Trial set for couple accused of trying to join Islamic State

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JACKSON, Miss. (AP) — A young Mississippi couple accused of attempting to join the Islamic State are scheduled for trial Oct. 26 after a grand jury indicted them on charges that they tried to aid the terrorist organization.

U.S. Magistrate Judge S. Allan Alexander set the trial date Tuesday following the Aug. 26 indictment of 20-year-old Jaelyn Delshaun Young and 22-year-old Muhammad "Mo" Dakhlalla.

Each is charged with one count of conspiracy to provide material support to a designated foreign terrorist organization, as well as one count of attempting to provide material support, facing up to 20 years in prison, as well as lifetime probation.

Court records show both waived a court appearance on the indictment and pleaded not guilty.

Their lawyers did not immediately respond to emails seeking comment late Tuesday. In a letter filed Tuesday mainly requesting copies of evidence, Dakhlalla's attorney Greg Park also requested the "opportunity to possibly engage in plea negotiations at the appropriate time."

The pair were arrested at a Mississippi airport Aug. 8 just before boarding a flight with tickets bound for Istanbul. Authorities said the two began seeking online help in traveling to Syria as early as May, not realizing they were actually chatting with undercover federal agents.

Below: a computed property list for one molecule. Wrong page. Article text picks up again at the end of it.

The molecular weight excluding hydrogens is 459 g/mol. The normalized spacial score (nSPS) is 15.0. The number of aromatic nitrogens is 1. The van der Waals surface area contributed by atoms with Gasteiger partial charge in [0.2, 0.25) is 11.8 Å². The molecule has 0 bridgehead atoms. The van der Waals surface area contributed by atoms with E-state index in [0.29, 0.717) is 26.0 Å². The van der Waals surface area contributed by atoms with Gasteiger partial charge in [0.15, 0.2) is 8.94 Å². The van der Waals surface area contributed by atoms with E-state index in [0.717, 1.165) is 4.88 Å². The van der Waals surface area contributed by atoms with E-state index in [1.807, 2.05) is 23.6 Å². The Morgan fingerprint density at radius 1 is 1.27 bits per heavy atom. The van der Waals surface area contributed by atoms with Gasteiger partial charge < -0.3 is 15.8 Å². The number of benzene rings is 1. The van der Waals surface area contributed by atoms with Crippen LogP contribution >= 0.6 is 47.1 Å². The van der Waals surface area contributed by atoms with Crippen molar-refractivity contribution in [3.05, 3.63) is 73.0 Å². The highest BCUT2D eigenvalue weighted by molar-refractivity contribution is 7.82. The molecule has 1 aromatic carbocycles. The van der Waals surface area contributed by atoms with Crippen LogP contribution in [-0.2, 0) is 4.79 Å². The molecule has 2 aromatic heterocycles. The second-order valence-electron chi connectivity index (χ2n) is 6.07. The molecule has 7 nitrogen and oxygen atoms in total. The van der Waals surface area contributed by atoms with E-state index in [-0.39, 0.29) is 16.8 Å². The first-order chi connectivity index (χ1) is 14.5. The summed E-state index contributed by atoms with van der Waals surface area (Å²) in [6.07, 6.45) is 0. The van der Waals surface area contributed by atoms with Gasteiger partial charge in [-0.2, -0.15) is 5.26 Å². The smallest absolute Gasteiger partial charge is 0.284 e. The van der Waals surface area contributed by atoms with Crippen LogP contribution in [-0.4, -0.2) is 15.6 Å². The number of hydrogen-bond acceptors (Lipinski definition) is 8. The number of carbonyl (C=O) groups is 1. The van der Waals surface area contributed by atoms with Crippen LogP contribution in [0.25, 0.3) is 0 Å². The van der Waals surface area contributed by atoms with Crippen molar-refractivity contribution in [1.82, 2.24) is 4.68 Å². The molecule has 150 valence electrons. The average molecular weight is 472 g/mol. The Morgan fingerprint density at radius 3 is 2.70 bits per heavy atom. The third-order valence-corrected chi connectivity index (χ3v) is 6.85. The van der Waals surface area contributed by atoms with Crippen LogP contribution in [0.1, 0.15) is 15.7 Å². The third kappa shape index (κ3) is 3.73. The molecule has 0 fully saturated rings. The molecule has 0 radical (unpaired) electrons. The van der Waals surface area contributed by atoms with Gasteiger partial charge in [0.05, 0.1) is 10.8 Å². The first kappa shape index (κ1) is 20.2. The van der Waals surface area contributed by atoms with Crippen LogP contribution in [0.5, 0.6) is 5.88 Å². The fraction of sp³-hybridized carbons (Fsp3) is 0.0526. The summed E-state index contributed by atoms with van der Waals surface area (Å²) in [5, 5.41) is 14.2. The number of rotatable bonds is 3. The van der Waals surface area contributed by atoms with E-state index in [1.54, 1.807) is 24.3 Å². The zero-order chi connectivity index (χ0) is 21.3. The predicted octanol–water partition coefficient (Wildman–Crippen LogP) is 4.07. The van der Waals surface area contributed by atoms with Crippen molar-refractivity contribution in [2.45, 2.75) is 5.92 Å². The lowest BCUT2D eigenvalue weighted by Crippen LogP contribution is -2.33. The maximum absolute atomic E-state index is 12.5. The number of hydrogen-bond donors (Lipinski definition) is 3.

Young and Dakhlalla had undergone a nikkah, or Islamic marriage ceremony, and planned to pose as honeymooners on their trip, authorities say.

Dakhlalla is a 2011 psychology graduate of Mississippi State University who grew up in Starkville, a son of a prominent figure in the college town's Muslim community and a caterer. Young was a sophomore chemistry major from Vicksburg, the daughter of school administrator and a police officer who has served in the Navy reserve.

Despite those connections, federal authorities say Young expressed happiness online after Muhammad Youssef Abdulazeez killed four Marines and a sailor at a Chattanooga, Tennessee, military recruiting facility in July.

An FBI agent alleges that Young had volunteered to be a medic for the Islamic State, while Dakhlalla had volunteered to produce Internet media for the group or even to serve as a fighter.

Authorities say that both confessed their plans to FBI agents after their arrest at Golden Triangle Regional Airport near Columbus and that both left behind letters to their families admitting what they were doing.

The two are being held without bail in the Lafayette County jail. Federal prosecutors argued against their release, and Alexander sided with them. The judge said that even under tight supervision at home, she feared the two would seek to commit terrorist acts.


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